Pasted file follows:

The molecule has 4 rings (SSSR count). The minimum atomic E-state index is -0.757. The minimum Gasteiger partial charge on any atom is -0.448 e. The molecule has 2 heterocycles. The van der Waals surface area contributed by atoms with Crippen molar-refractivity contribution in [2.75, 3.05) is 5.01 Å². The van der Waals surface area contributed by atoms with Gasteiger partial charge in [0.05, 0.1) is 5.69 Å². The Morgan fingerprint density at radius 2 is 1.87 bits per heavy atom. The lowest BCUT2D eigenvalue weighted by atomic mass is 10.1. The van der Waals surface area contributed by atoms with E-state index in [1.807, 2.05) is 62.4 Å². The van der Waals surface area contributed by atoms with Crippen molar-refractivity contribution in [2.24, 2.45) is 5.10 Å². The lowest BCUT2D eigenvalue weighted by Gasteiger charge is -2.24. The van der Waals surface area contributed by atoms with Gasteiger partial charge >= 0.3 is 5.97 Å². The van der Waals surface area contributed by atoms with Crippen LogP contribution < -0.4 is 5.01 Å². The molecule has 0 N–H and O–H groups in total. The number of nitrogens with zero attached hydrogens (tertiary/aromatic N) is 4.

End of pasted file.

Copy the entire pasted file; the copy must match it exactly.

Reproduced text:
The molecule has 4 rings (SSSR count). The minimum atomic E-state index is -0.757. The minimum Gasteiger partial charge on any atom is -0.448 e. The molecule has 2 heterocycles. The van der Waals surface area contributed by atoms with Crippen molar-refractivity contribution in [2.75, 3.05) is 5.01 Å². The van der Waals surface area contributed by atoms with Gasteiger partial charge in [0.05, 0.1) is 5.69 Å². The Morgan fingerprint density at radius 2 is 1.87 bits per heavy atom. The lowest BCUT2D eigenvalue weighted by atomic mass is 10.1. The van der Waals surface area contributed by atoms with E-state index in [1.807, 2.05) is 62.4 Å². The van der Waals surface area contributed by atoms with Crippen molar-refractivity contribution in [2.24, 2.45) is 5.10 Å². The lowest BCUT2D eigenvalue weighted by Gasteiger charge is -2.24. The van der Waals surface area contributed by atoms with Gasteiger partial charge >= 0.3 is 5.97 Å². The van der Waals surface area contributed by atoms with Crippen LogP contribution < -0.4 is 5.01 Å². The molecule has 0 N–H and O–H groups in total. The number of nitrogens with zero attached hydrogens (tertiary/aromatic N) is 4.